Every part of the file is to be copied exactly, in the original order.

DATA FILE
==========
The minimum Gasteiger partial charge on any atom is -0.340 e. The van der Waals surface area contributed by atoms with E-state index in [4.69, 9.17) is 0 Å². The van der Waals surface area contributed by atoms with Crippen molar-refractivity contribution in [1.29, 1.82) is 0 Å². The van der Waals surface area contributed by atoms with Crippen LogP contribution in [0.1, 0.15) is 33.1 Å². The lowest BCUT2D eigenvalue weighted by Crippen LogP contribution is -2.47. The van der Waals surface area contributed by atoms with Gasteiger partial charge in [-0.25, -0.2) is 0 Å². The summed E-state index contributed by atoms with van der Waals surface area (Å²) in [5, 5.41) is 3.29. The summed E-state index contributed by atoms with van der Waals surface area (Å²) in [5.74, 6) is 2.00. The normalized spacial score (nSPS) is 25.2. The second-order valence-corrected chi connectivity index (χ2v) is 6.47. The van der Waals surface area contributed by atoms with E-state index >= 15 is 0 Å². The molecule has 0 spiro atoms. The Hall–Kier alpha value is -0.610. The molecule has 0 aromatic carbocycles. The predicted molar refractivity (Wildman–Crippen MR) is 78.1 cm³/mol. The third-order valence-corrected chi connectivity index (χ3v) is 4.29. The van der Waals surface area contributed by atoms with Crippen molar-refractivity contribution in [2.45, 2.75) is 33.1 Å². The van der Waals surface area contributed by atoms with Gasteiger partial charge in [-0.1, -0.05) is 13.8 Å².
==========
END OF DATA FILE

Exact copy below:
The minimum Gasteiger partial charge on any atom is -0.340 e. The van der Waals surface area contributed by atoms with E-state index in [4.69, 9.17) is 0 Å². The van der Waals surface area contributed by atoms with Crippen molar-refractivity contribution in [1.29, 1.82) is 0 Å². The van der Waals surface area contributed by atoms with Crippen LogP contribution in [0.1, 0.15) is 33.1 Å². The lowest BCUT2D eigenvalue weighted by Crippen LogP contribution is -2.47. The van der Waals surface area contributed by atoms with Gasteiger partial charge in [-0.25, -0.2) is 0 Å². The summed E-state index contributed by atoms with van der Waals surface area (Å²) in [5, 5.41) is 3.29. The summed E-state index contributed by atoms with van der Waals surface area (Å²) in [5.74, 6) is 2.00. The normalized spacial score (nSPS) is 25.2. The second-order valence-corrected chi connectivity index (χ2v) is 6.47. The van der Waals surface area contributed by atoms with E-state index >= 15 is 0 Å². The molecule has 0 spiro atoms. The Hall–Kier alpha value is -0.610. The molecule has 0 aromatic carbocycles. The predicted molar refractivity (Wildman–Crippen MR) is 78.1 cm³/mol. The third-order valence-corrected chi connectivity index (χ3v) is 4.29. The van der Waals surface area contributed by atoms with Crippen molar-refractivity contribution in [2.45, 2.75) is 33.1 Å². The van der Waals surface area contributed by atoms with Gasteiger partial charge in [-0.1, -0.05) is 13.8 Å².